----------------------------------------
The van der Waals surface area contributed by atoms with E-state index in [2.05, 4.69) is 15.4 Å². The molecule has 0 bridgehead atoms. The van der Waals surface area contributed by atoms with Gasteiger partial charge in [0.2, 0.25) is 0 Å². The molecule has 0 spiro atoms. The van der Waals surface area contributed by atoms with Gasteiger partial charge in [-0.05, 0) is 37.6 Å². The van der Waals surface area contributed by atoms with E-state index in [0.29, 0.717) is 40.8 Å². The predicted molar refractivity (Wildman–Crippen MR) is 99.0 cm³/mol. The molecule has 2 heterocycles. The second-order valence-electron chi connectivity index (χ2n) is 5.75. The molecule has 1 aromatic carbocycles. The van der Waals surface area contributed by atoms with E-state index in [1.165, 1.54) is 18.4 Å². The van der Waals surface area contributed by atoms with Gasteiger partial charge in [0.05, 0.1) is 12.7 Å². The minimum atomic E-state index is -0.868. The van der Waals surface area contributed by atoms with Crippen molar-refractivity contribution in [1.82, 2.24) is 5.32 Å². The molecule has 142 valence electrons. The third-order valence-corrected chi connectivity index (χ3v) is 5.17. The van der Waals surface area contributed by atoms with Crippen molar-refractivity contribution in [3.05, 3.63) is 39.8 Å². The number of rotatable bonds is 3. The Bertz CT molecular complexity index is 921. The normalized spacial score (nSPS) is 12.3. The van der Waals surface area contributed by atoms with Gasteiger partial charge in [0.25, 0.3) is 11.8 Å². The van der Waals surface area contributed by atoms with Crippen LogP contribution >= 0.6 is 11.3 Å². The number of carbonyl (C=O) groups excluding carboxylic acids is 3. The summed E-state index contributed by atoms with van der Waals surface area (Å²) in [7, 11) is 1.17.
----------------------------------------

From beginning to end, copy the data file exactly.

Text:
The van der Waals surface area contributed by atoms with E-state index in [2.05, 4.69) is 15.4 Å². The molecule has 0 bridgehead atoms. The van der Waals surface area contributed by atoms with Gasteiger partial charge in [0.2, 0.25) is 0 Å². The molecule has 0 spiro atoms. The van der Waals surface area contributed by atoms with Gasteiger partial charge in [-0.05, 0) is 37.6 Å². The van der Waals surface area contributed by atoms with E-state index in [0.29, 0.717) is 40.8 Å². The predicted molar refractivity (Wildman–Crippen MR) is 99.0 cm³/mol. The molecule has 2 heterocycles. The second-order valence-electron chi connectivity index (χ2n) is 5.75. The molecule has 1 aromatic carbocycles. The van der Waals surface area contributed by atoms with E-state index in [1.165, 1.54) is 18.4 Å². The van der Waals surface area contributed by atoms with Gasteiger partial charge in [0.05, 0.1) is 12.7 Å². The minimum atomic E-state index is -0.868. The van der Waals surface area contributed by atoms with Crippen molar-refractivity contribution in [1.82, 2.24) is 5.32 Å². The molecule has 142 valence electrons. The third-order valence-corrected chi connectivity index (χ3v) is 5.17. The van der Waals surface area contributed by atoms with Crippen molar-refractivity contribution in [3.05, 3.63) is 39.8 Å². The number of rotatable bonds is 3. The Bertz CT molecular complexity index is 921. The normalized spacial score (nSPS) is 12.3. The van der Waals surface area contributed by atoms with Gasteiger partial charge in [0.25, 0.3) is 11.8 Å². The van der Waals surface area contributed by atoms with Crippen LogP contribution >= 0.6 is 11.3 Å². The number of carbonyl (C=O) groups excluding carboxylic acids is 3. The summed E-state index contributed by atoms with van der Waals surface area (Å²) in [7, 11) is 1.17.